“Bicycle helmets save lives and prevent serious injury. How can anyone be opposed to them?”
Fair point. If a protective device saves lives it ought to be considered a ‘good thing.’ Helmets for pedestrians and motorists would undoubtedly save lives but campaigners for bicycle helmet laws rarely, if ever, admit this point.
I sent a sarcastic tweet, removing the words ‘bicycle helmets’ and replacing them with ‘car and pedestrian helmets’.
Surprisingly, he retweeted my tweet. Not once, but twice. His 585 followers have now seen car and pedestrian helmets in the MP’s timeline. Peter Bone may not read have my tweet and retweeted it because I said “Well done @PeterBoneMP”; or he’s a contrarian happy to repost messages he doesn’t agree with.
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I signed up to the cycle safe campaign by The Times. There has been some fine reporting on the real and rightly worrying danger posed by motorised traffic but, as today’s paper exemplifies, there’s a risk of throwing the baby out with the bathwater. There are some good bits in today’s newspaper, there are some awful bits in today’s newspaper.
Which will people most remember? The bad bits. Cycling, the paper’s reporting would have us believe, is so incredibly dangerous it’s best to stick to riding around a velodrome (Rebecca Romero’s piece); it’s best to ride on cycle lanes (even though, as we all know, the current crop are currently underused because they’re not up to Dutch standards; we need to cough up for a licence fee to pay for segregated tracks (Jon Snow’s piece, but here’s why licensing is not the right answer); and we need to don protective equipment for popping down to the shops (”In Britain, going out to cycle is a little like preparing for battle.There is body armour and helmets to consider, Lycra and face masks to squeeze into,” is from an otherwise positive piece headlined ‘Reasons to take to your bike’).
Political parties are said to have welcomed The Times campaign, and Labour is even calling for a Cycling Summit.
All well and good but if politicians think cycling is so incredibly dangerous will they clamp down on the source of the danger, or will they “protect” vulnerable road users by forcing them to wear helmets, making it compulsory to sport hi-viz jackets and restrict the use of bicycles to cycle paths that, largely, don’t exist and when they do exist are usually as about much use as chocolate tea-pots?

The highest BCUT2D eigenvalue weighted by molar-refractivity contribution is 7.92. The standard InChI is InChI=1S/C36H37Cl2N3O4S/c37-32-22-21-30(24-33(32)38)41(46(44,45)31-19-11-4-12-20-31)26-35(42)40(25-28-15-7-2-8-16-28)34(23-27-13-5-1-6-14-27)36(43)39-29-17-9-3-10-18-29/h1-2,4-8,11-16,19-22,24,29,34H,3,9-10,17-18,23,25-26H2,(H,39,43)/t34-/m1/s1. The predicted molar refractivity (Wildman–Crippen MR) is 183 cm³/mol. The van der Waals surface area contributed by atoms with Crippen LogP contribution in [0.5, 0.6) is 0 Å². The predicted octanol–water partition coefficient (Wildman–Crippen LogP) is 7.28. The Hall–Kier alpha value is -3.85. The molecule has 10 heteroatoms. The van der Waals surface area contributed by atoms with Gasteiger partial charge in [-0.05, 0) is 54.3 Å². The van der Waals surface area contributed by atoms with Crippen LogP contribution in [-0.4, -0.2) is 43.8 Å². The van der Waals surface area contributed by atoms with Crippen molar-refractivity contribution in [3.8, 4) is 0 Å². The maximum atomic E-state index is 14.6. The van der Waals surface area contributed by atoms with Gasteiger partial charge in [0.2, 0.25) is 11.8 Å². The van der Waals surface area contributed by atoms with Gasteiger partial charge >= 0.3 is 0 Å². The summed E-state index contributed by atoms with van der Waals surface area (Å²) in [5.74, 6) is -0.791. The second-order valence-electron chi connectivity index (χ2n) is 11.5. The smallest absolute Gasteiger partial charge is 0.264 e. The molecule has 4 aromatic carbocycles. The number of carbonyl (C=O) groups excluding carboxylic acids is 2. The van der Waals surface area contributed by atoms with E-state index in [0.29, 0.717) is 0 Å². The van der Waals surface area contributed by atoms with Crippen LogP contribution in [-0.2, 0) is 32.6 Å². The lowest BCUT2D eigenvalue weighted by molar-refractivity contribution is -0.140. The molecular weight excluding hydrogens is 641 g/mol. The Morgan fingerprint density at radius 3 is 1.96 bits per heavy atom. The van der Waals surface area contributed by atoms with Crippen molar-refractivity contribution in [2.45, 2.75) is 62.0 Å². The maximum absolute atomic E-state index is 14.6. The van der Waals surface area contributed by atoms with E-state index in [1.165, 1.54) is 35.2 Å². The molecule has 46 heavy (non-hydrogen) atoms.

Naturally, the easy option, the option that would be supported by the majority of voters, is the latter.
The best commentary I’ve seen on The Times campaign has been that from Andrew Davis, the director of the Environmental Transport Association. He said he welcomes the campaign because it “raises the debate to a wider public” but - and I agree with him here - “it fails to address the bigger question – why do we allow cars and trucks to dominate our townscapes?”
This is the absolute crux of the matter. The cyclesafe campaign is potentially divisive. It’s not just cyclists that need protecting from speeding traffic, it’s pedestrians and all other road users, too, including motorists.
If MPs want to do something for cyclists, brilliant. But if that thing doesn’t involve a massive clamping down on motorised traffic it will come to naught. And if MPs say they’ve seen the light on the Cyclepath to Damascus, that’s fantastic, but I won’t be convinced until I see the colour of their money.
Big bucks needs to be thrown around to protect vulnerable road users. Some tough decisions need to be made on how we want our cities to look in 20 years time. And the race tracks that are our rural roads need to be changed, too. Naturally, it will be far easier for MPs to lobby for things like helmet compulsion for cyclists rather than place draconian restrictions on the “freedoms” enjoyed - and exploited - by Mondeo-man.
And we’ve been here before. In the mid-1990s both Labour and the Conservatives seemed to be fighting over who could be the most cycle-friendly. But bugger all got done. All the promises, all the pledges, they all got broken. Beware politicians who promise they’ll make conditions in this country better for cyclists. I’d love to be proved wrong, but I can’t see anything being put in place any time soon that would make a genuine difference.
Soon The Times will tire of the cyclesafe campaign and move on to something else. In the meantime, many people will have been scared off their bikes. Now, thundering trucks passing within inches also scares people off bikes, but will UK politicians take a long-term view on the transport problems we face and do what really needs to be done and that’s restrict motorised traffic?
If cycle tracks are built (and built to standard) will space be taken from cars and trucks or taken from pedestrians? At the moment, it’s the latter but for any real progress to be made it needs to be the former.
As Andrew Davis asks “Why aren’t the centre of towns designed for people first? Why do we, in this country, aspire to so little?”
He continues: “We have got so used to living in places made dangerous by speeding cars and out-of-control trucks – and we just accept it. It doesn’t have to be this way. Our towns and cities can be made fit for pedestrians, cyclists, children and the infirm rather than trucks and cars.
“We have the money. We need the imagination. We need the will.”